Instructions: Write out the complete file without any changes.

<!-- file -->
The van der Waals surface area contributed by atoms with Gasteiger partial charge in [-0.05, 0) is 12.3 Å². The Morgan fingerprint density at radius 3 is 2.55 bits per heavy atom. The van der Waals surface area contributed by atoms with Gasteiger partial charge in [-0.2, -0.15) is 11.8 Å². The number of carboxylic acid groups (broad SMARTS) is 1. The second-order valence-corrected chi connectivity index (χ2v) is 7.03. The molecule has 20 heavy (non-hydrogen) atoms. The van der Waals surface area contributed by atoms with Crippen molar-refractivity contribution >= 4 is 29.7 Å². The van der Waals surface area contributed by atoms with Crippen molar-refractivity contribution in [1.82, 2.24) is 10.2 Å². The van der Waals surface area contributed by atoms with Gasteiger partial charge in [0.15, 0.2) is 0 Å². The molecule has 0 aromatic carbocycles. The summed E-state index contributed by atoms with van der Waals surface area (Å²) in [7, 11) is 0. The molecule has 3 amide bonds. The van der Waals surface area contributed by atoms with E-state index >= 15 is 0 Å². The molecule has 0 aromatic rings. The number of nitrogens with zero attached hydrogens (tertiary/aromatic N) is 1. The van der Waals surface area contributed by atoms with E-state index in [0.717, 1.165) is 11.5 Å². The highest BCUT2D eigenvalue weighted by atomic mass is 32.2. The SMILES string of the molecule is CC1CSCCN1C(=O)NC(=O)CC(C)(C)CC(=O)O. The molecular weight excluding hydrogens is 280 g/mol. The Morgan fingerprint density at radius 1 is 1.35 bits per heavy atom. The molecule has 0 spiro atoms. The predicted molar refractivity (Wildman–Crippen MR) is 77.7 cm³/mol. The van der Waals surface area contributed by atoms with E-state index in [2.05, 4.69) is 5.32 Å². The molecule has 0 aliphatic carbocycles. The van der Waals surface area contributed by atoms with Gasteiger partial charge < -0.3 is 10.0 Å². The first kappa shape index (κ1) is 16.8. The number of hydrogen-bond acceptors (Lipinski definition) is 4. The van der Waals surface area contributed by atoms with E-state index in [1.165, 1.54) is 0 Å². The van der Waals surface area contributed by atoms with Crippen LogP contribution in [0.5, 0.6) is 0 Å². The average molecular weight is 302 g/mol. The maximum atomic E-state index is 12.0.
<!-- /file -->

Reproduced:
The van der Waals surface area contributed by atoms with Gasteiger partial charge in [-0.05, 0) is 12.3 Å². The Morgan fingerprint density at radius 3 is 2.55 bits per heavy atom. The van der Waals surface area contributed by atoms with Gasteiger partial charge in [-0.2, -0.15) is 11.8 Å². The number of carboxylic acid groups (broad SMARTS) is 1. The second-order valence-corrected chi connectivity index (χ2v) is 7.03. The molecule has 20 heavy (non-hydrogen) atoms. The van der Waals surface area contributed by atoms with Crippen molar-refractivity contribution >= 4 is 29.7 Å². The van der Waals surface area contributed by atoms with Crippen molar-refractivity contribution in [1.82, 2.24) is 10.2 Å². The van der Waals surface area contributed by atoms with Gasteiger partial charge in [0.15, 0.2) is 0 Å². The molecule has 0 aromatic carbocycles. The summed E-state index contributed by atoms with van der Waals surface area (Å²) in [7, 11) is 0. The molecule has 3 amide bonds. The van der Waals surface area contributed by atoms with E-state index >= 15 is 0 Å². The molecule has 0 aromatic rings. The number of nitrogens with zero attached hydrogens (tertiary/aromatic N) is 1. The van der Waals surface area contributed by atoms with E-state index in [0.717, 1.165) is 11.5 Å². The highest BCUT2D eigenvalue weighted by atomic mass is 32.2. The SMILES string of the molecule is CC1CSCCN1C(=O)NC(=O)CC(C)(C)CC(=O)O. The molecular weight excluding hydrogens is 280 g/mol. The Morgan fingerprint density at radius 1 is 1.35 bits per heavy atom. The molecule has 0 spiro atoms. The predicted molar refractivity (Wildman–Crippen MR) is 77.7 cm³/mol. The van der Waals surface area contributed by atoms with E-state index in [2.05, 4.69) is 5.32 Å². The molecule has 0 aliphatic carbocycles. The van der Waals surface area contributed by atoms with Gasteiger partial charge < -0.3 is 10.0 Å². The first kappa shape index (κ1) is 16.8. The number of hydrogen-bond acceptors (Lipinski definition) is 4. The van der Waals surface area contributed by atoms with E-state index in [1.165, 1.54) is 0 Å². The van der Waals surface area contributed by atoms with Crippen LogP contribution in [0.5, 0.6) is 0 Å². The average molecular weight is 302 g/mol. The maximum atomic E-state index is 12.0.